"Not Guilty:" The U.S. Senate Has Acquitted President Trump Of Two Articles Of Impeachment
UPDATE Feb. 5: After reconvening at 3 p.m. Central, the U.S. Senate voted to acquit President Trump of the two articles of impeachment presented by the House of Representatives: abuse of power and obstruction of Congress.
Republican Sen. Mitt Romney voted with Senate Democrats on the abuse of power article, resulting in a final vote of 48 - 52. All Senate Republicans voted against obstruction of Congress, for a final vote count being 47 - 53. Both of Iowa's senators voted "not guilty" on both articles of impeachment.
Previous daily post updates continue below:
Day 12 (Feb. 5): Today is the twelfth and final day of the U.S. Senate trial on the impeachment of President Trump, who is accused by the U.S. House of abusing his power and obstructing Congress. The senate will reconvene at 3 p.m. Central to begin the process of voting on two articles of impeachment. With one Republican expressing intent to support an article of impeachment, it is likely that Trump will be acquitted. You can watch the proceedings live here.
Day 11 (Feb. 3): The U.S. Senate, on Friday, voted against hearing from witnesses in the impeachment trial. Today, there will be four hours of closing arguments. It is expected the closing arguments will be divided equally between the House impeachment managers and President Trump's defense team. Following closing arguments, the trial will be adjourned until Wednesday. The trial will resume at 10 a.m. Central time.
UPDATE: Feb. 3's session has concluded. Senators are able to use the time between Monday and Wednesday's vote to speak from the floor with their thoughts and final position on removal from office.
Day 10 (Jan 31): With the question portion of the trial concluded, the prosecution and defense now have two hours each for additional arguments prior to senators taking up the issue of calling witnesses. If a decision is made not to call witnesses, the trial may speedily wrap up - concluding as soon as Friday evening. The trial will resume at 12 p.m. Central time.
Day 9 (Jan 30): Senators will continue and conclude by the end of the day their total of 16 available hours for questions of both the prosecution and the defense. After the questions conclude, the prosecution and defense both have two hours each for additional arguments prior to senators taking up the issue of calling witnesses. The additional arguments and debate around calling witnesses is expected to occur Friday. The trial will resume at 12 p.m. Central time.
Day 8 (Jan 29): President Trump’s defense team concluded their case against removal from office early Tuesday afternoon. Senators now have 16 hours over two days for questions of both the prosecution and the defense. Senators will submit written questions to the House impeachment managers and Trump’s defense lawyers through U.S. Chief Justice John Roberts, with each party alternating. After the questions wrap up, senators will then take up whether to call witnesses. The trial is expected to resume at 12 p.m. Central time.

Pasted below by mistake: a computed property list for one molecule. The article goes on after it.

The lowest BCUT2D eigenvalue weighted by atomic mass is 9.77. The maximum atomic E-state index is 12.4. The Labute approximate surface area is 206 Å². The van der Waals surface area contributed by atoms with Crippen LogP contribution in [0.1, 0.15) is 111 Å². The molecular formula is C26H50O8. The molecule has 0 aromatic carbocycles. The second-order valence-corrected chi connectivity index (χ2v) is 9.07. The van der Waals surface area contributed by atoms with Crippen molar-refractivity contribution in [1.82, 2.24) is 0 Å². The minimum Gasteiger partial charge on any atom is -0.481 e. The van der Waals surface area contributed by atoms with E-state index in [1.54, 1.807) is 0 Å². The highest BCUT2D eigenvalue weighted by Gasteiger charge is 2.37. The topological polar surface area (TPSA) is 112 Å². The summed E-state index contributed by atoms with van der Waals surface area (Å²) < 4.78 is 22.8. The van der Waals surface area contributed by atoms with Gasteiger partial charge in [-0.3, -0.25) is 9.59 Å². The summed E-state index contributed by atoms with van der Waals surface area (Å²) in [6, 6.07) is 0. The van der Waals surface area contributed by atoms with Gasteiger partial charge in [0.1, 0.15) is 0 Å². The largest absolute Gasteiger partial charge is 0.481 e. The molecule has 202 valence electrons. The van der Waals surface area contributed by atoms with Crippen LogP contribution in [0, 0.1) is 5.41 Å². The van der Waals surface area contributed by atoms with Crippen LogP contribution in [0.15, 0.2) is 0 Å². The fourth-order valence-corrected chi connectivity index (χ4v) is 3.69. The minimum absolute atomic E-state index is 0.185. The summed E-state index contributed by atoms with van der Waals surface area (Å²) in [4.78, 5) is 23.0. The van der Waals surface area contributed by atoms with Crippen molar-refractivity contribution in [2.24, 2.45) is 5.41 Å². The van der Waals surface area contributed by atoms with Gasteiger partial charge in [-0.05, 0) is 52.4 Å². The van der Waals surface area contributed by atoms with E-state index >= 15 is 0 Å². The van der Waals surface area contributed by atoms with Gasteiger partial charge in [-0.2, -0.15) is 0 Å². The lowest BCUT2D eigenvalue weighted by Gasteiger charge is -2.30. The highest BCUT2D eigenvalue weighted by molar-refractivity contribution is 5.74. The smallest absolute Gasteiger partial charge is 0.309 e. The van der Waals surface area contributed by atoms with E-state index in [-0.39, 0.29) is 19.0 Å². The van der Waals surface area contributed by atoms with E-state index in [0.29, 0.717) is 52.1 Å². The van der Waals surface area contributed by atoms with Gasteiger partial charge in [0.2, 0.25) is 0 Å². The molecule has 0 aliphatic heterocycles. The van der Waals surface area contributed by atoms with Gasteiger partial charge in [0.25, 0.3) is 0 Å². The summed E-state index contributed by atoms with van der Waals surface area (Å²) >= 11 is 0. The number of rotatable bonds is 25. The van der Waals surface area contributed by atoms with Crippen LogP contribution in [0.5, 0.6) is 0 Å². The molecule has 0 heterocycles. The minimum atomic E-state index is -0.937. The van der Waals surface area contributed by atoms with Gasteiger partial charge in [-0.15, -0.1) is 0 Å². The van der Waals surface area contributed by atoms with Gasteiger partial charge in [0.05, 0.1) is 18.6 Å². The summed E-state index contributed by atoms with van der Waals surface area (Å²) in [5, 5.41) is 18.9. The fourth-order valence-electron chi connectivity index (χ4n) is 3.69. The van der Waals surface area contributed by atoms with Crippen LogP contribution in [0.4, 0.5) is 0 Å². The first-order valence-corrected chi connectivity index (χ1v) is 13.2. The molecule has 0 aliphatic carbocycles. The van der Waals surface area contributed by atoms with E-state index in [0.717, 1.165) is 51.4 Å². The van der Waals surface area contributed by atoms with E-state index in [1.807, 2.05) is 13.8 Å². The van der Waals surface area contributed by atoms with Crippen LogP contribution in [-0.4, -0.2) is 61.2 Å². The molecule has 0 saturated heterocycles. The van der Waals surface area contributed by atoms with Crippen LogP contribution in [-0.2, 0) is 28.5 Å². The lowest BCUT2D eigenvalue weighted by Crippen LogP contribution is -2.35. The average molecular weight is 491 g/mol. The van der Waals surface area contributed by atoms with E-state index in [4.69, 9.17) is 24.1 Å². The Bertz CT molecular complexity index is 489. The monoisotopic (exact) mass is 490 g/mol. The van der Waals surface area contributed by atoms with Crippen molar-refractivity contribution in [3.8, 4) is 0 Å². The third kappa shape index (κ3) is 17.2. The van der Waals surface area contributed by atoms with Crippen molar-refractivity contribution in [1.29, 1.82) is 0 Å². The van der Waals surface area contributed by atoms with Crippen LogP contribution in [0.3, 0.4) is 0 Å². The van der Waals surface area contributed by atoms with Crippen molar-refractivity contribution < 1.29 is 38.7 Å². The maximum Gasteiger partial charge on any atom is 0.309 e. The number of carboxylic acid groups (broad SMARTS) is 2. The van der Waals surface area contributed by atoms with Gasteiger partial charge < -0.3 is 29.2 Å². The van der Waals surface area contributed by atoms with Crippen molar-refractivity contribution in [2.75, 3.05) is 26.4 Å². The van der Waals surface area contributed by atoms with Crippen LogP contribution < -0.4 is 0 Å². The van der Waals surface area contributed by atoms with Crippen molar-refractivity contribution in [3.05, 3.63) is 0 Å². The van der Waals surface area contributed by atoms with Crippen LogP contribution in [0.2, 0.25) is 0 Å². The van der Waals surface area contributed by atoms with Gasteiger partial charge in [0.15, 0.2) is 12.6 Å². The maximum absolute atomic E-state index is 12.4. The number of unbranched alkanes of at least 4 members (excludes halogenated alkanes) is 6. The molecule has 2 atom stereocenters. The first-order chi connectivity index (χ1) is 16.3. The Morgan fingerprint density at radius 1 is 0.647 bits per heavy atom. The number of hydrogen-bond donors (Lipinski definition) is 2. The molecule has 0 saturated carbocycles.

Day 7 (Jan 28): President Trump's defense team concludes their case against removal from office. The defense on Monday argued that President Trump did nothing rising to the level of abuse of power or be an impeachable offense. By the end of the day, the defense had discussed the role of Rudy Guiliani and the role of the Bidens in Ukraine. The trial is expected to resume at 12 p.m. Central time.
Day 6 (Jan 27): President Trump's defense team continues to present their case against removal from office. Saturday's brief session set the stage for their argument that Trump did nothing wrong. The trial is expected to resume at 12 p.m. Central time.
Day 5 (Jan 25): President Trump's defense team will begin to present their case. The Saturday session is expected to last a few hours, and will likely lay the groundwork for their more expansive defense starting Monday. The trial is expected to resume at 9 a.m. Central time.
Day 4 (Jan 24): Oral arguments from the prosecutors will conclude by the end of Day 4. It is likely that the prosecutors will use their remaining 8 hours available to state their case. If they do, President Trump's defense team will present their case starting Saturday. The trial is again expected to resume at noon Central time.
Day 3 (Jan 23): Oral arguments from the prosecutors continue on Day 3, and may extend up to one more day. The trial is again expected to resume at noon Central time.
Day 2 (Jan 22): Late in the night of Day 1, on partisan lines, the Senate approved the organizational resolution, setting the procedures for the impeachment trial. Senate Democrats put forth 11 amendments, all of which were rejected.
Oral arguments from the prosecutors will begin on Day 2, and may extend up to three days. The prosecutors for the trial are the House impeachment managers. Details on who the House managers are can be found in a previous post below. The trial is expected to resume at noon Central time.
Day 1 (Jan 21): The first day of the trial is expected to largely focus on presenting and debating the resolution for the procedure of the trial. A resolution setting the procedure for the trial must be passed before evidence is presented to senators.